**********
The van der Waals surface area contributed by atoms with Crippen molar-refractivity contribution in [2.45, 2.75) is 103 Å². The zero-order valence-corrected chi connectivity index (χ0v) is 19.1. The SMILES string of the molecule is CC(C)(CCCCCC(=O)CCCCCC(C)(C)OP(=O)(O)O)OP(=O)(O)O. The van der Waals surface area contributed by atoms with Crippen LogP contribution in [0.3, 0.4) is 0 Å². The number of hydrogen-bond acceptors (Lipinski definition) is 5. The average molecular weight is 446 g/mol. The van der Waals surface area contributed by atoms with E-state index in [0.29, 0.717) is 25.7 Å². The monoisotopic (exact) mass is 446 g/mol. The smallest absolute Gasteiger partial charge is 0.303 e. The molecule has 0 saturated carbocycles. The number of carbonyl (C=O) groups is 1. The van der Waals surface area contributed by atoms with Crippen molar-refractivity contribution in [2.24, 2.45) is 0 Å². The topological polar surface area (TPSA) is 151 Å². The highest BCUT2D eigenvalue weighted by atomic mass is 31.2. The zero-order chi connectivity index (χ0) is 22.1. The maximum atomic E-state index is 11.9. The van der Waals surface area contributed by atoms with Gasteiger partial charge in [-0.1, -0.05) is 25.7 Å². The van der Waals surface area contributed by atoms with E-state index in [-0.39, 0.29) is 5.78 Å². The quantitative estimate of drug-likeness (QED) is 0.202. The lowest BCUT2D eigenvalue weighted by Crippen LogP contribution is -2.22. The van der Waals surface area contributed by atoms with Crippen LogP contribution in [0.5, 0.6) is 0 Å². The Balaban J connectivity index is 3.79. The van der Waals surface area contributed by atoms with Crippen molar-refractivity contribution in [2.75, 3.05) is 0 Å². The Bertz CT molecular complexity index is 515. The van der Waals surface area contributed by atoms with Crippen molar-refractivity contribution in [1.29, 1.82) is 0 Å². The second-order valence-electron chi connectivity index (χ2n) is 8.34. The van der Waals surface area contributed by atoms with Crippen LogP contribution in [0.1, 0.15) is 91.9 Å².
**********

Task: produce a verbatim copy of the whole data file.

The van der Waals surface area contributed by atoms with Crippen molar-refractivity contribution in [2.45, 2.75) is 103 Å². The zero-order valence-corrected chi connectivity index (χ0v) is 19.1. The SMILES string of the molecule is CC(C)(CCCCCC(=O)CCCCCC(C)(C)OP(=O)(O)O)OP(=O)(O)O. The van der Waals surface area contributed by atoms with Crippen LogP contribution in [0.3, 0.4) is 0 Å². The number of hydrogen-bond acceptors (Lipinski definition) is 5. The average molecular weight is 446 g/mol. The van der Waals surface area contributed by atoms with E-state index in [0.29, 0.717) is 25.7 Å². The monoisotopic (exact) mass is 446 g/mol. The smallest absolute Gasteiger partial charge is 0.303 e. The molecule has 0 saturated carbocycles. The number of carbonyl (C=O) groups is 1. The van der Waals surface area contributed by atoms with Crippen molar-refractivity contribution in [2.24, 2.45) is 0 Å². The topological polar surface area (TPSA) is 151 Å². The highest BCUT2D eigenvalue weighted by atomic mass is 31.2. The zero-order chi connectivity index (χ0) is 22.1. The maximum atomic E-state index is 11.9. The van der Waals surface area contributed by atoms with Gasteiger partial charge in [-0.1, -0.05) is 25.7 Å². The van der Waals surface area contributed by atoms with E-state index in [-0.39, 0.29) is 5.78 Å². The quantitative estimate of drug-likeness (QED) is 0.202. The lowest BCUT2D eigenvalue weighted by Crippen LogP contribution is -2.22. The van der Waals surface area contributed by atoms with Crippen LogP contribution in [0.5, 0.6) is 0 Å². The Balaban J connectivity index is 3.79. The van der Waals surface area contributed by atoms with Crippen molar-refractivity contribution in [2.75, 3.05) is 0 Å². The Bertz CT molecular complexity index is 515. The van der Waals surface area contributed by atoms with Crippen molar-refractivity contribution in [1.29, 1.82) is 0 Å². The second-order valence-electron chi connectivity index (χ2n) is 8.34. The van der Waals surface area contributed by atoms with Crippen LogP contribution in [0.1, 0.15) is 91.9 Å².